In addition to Egypt, Haftar enjoys the backing of the United Arab Emirates, Jordan and Sudan. The UN-brokered GNA for its part is supported by Turkey.
‘Tripoli a red line’
In January, just weeks after Haftar announced a renewed push to seize Tripoli, Tebboune declared the Libyan capital of 2.3 million people a “red line no one should cross”.
According to Karim Mezran, a senior fellow at the Rafik Hariri Center, this is because Algiers does not think Haftar is capable of overtaking Tripoli.
“He [Haftar] can destroy the city. He can inflict a lot of harm and pain but I don’t think he has the strength to hold the city,” Mezran said.
Crucially, Algerians are concerned that the long battle for Tripoli will fuel instability along the porous, sparsely populated border region.
That could allow armed groups active in the area to regroup and stage attacks on Algeria’s vital oil installations, as was the case in 2013 when an al-Qaeda affiliated group stormed the Ain Amenas gas plant near the Libyan border, forcing the Algerian military to intervene in an operation that left 39 foreign hostages dead.
Against this background, Algeria has recently engaged in a flurry of diplomatic activity, which recently saw it bring together in Algiers the foreign ministers of Libya’s four bordering states aimed at stabilising the war-wracked country.
Tebboune had himself wasted no time in making known his country’s concern with developments in Libya, attending peace talks in the German capital, Berlin, and receiving Turkish President Recep Tayyip Erdogan as well as Emirati Foreign Minister Abdullah bin Zayed within a month of the inauguration.
Joint security space
Just as important in Algeria’s threat perception is the risk of further instability in Libya might have on Tunisia.
“Algiers and Tunis are closely linked,” Kharief, the defence analyst, said. “Each includes the other in its security space, hence their convergent views.”
Kharief said, “Tunisia is more at risk than Algeria because of trade ties and the greater presence of Tunisians in Libya and Libyans in Tunisia.”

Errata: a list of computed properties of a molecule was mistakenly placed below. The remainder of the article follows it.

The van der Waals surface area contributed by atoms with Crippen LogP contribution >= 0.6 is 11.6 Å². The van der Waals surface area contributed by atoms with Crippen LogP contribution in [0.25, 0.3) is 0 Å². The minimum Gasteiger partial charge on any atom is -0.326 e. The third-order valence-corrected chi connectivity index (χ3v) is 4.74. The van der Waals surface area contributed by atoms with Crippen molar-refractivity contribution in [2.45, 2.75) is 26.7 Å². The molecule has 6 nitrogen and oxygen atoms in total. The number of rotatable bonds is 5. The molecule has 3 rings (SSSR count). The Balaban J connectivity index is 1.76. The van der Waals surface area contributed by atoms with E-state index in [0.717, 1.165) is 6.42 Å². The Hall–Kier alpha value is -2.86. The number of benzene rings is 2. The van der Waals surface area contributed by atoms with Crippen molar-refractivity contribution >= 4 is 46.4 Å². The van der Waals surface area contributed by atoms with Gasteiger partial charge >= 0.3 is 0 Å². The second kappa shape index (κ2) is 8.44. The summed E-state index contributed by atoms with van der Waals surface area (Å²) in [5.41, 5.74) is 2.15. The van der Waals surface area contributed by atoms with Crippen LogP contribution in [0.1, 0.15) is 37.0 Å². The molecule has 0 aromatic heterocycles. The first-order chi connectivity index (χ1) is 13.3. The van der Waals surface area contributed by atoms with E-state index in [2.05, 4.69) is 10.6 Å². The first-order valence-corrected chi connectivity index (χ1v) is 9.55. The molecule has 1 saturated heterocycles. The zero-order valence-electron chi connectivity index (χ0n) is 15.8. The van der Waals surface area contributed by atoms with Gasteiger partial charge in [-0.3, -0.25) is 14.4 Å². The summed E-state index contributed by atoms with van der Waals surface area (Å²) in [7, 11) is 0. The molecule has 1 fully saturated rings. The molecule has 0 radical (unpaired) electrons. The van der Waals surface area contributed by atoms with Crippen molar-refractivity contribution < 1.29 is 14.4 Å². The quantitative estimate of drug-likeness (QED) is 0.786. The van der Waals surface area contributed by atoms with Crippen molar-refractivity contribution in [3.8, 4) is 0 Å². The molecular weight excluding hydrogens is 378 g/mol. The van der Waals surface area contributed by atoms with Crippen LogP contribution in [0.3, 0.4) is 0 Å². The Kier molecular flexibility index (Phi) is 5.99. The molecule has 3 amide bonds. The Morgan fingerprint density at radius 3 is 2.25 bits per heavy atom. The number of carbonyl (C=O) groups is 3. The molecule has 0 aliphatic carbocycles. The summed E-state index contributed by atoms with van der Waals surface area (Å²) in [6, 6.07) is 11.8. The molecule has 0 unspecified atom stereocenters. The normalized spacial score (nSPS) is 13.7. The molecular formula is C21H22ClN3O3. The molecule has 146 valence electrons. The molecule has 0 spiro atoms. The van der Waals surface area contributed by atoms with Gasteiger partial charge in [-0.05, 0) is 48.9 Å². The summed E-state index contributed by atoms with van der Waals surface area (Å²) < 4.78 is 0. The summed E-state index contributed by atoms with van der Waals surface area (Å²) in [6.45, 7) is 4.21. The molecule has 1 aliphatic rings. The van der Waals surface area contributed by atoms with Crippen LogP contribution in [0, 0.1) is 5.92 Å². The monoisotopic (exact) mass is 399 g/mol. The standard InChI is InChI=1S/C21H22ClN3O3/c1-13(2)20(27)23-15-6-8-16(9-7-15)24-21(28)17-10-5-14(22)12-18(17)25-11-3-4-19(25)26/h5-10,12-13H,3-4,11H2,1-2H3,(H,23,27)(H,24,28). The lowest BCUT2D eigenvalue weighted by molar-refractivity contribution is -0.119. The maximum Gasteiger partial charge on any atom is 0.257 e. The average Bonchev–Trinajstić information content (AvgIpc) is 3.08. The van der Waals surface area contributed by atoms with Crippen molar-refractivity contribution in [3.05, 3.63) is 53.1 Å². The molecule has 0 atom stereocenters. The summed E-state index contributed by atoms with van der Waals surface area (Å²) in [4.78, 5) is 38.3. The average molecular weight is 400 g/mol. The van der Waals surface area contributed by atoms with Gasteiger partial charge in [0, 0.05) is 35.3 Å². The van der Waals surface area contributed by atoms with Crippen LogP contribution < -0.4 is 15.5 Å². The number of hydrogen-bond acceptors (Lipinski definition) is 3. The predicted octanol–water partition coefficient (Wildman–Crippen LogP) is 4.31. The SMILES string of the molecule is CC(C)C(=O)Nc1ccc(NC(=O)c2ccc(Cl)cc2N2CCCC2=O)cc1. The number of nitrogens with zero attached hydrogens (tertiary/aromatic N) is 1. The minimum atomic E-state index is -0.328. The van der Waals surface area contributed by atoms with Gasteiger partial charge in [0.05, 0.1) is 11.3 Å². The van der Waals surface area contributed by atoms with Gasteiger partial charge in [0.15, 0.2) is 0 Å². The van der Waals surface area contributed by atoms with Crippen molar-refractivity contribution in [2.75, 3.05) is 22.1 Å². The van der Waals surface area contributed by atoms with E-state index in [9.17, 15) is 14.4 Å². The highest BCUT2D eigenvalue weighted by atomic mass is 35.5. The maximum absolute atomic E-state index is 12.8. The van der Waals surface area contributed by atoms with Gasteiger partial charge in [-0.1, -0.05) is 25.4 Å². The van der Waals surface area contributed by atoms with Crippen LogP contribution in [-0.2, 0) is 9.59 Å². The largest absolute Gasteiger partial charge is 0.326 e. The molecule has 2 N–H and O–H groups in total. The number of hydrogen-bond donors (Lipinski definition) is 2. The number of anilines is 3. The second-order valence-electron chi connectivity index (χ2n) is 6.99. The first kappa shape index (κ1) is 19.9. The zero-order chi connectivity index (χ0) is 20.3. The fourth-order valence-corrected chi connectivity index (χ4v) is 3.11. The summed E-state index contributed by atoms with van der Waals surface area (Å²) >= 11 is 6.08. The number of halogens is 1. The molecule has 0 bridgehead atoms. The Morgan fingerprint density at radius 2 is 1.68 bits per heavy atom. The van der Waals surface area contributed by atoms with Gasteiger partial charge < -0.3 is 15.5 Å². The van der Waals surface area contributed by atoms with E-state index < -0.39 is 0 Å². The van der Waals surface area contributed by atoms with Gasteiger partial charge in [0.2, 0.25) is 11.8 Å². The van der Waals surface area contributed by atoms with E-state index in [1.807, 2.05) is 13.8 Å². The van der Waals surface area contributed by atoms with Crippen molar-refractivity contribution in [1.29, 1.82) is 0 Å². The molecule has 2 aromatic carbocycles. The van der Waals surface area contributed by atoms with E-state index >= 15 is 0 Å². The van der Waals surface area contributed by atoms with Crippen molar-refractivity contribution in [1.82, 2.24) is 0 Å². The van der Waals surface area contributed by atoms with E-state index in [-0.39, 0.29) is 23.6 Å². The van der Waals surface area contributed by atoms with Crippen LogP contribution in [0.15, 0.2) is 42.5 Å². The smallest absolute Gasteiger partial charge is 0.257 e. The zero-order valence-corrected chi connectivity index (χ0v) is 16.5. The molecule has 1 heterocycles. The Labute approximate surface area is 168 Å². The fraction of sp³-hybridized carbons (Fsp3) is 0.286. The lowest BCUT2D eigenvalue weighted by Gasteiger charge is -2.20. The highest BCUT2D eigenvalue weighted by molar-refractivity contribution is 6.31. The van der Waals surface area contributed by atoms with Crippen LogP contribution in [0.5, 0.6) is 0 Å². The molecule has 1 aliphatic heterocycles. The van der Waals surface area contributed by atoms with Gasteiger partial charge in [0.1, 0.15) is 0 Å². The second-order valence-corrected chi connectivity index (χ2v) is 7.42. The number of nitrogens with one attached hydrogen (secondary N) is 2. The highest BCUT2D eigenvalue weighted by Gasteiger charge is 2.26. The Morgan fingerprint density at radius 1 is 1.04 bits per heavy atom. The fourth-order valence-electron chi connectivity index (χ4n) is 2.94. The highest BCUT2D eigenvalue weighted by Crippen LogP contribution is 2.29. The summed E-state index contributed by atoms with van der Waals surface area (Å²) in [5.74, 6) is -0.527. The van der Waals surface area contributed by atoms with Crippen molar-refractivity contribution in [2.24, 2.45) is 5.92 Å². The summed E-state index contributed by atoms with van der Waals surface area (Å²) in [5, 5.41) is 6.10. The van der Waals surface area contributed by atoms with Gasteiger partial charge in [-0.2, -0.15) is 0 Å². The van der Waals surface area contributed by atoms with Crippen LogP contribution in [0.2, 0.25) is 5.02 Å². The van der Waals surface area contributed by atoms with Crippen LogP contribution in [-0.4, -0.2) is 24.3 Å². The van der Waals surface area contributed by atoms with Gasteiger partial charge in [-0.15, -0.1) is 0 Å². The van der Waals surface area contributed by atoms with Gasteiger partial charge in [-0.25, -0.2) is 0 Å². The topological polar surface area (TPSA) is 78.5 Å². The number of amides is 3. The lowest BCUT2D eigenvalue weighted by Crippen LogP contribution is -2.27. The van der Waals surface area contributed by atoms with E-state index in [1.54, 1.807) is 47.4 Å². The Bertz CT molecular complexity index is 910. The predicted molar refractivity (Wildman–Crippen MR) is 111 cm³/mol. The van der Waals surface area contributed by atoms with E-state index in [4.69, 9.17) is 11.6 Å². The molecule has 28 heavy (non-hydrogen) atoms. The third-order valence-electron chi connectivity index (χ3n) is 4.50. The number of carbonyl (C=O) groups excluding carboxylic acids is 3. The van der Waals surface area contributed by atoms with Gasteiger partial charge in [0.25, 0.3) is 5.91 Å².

That was highlighted during a January meeting of Tunisia’s National Security Council when Saied called for his country’s authorities to step up preparations for an eventual influx of Libyan refugees.
Tourism, a vital sector that represents 8 percent of Tunisia’s gross domestic product (GDP), took a hard hit after al-Qaeda affiliated gunmen in 2015 stormed a Tunis museum and beach resort in the coastal town of Sousse, killing 60 people.
The events that year led to a 25 percent decrease in the number of visitors and a 35 percent fall in tourism revenue.
Such attacks would also have an impact on Tunisia’s political scene where the newly elected parliament has to date failed to agree on a government more than four months into its mandate.
“If Haftar pushes through and enters Tripoli, it will force many civilians to flee to Tunisia and cause major instability along the border. It will be a nightmare,” Mezran said.
Exactly what more the two countries can do to stop the situation from getting worse is rarely discussed, and for good reason.
Algiers and Tunis have made it clear that under no circumstance will they entertain the idea of large-scale involvement of foreign troops in Libya.
Though foreign fighters have reportedly joined the battle for Tripoli, Kharief said no major escalation could take place without Algeria and Tunisia giving the greenlight.
“The Algerian military by its sheer force will prevent foreign powers from launching massive operations inside Libya,” he said, adding that the two countries would for now have to contend with their geographic advantage to double down on the diplomatic track.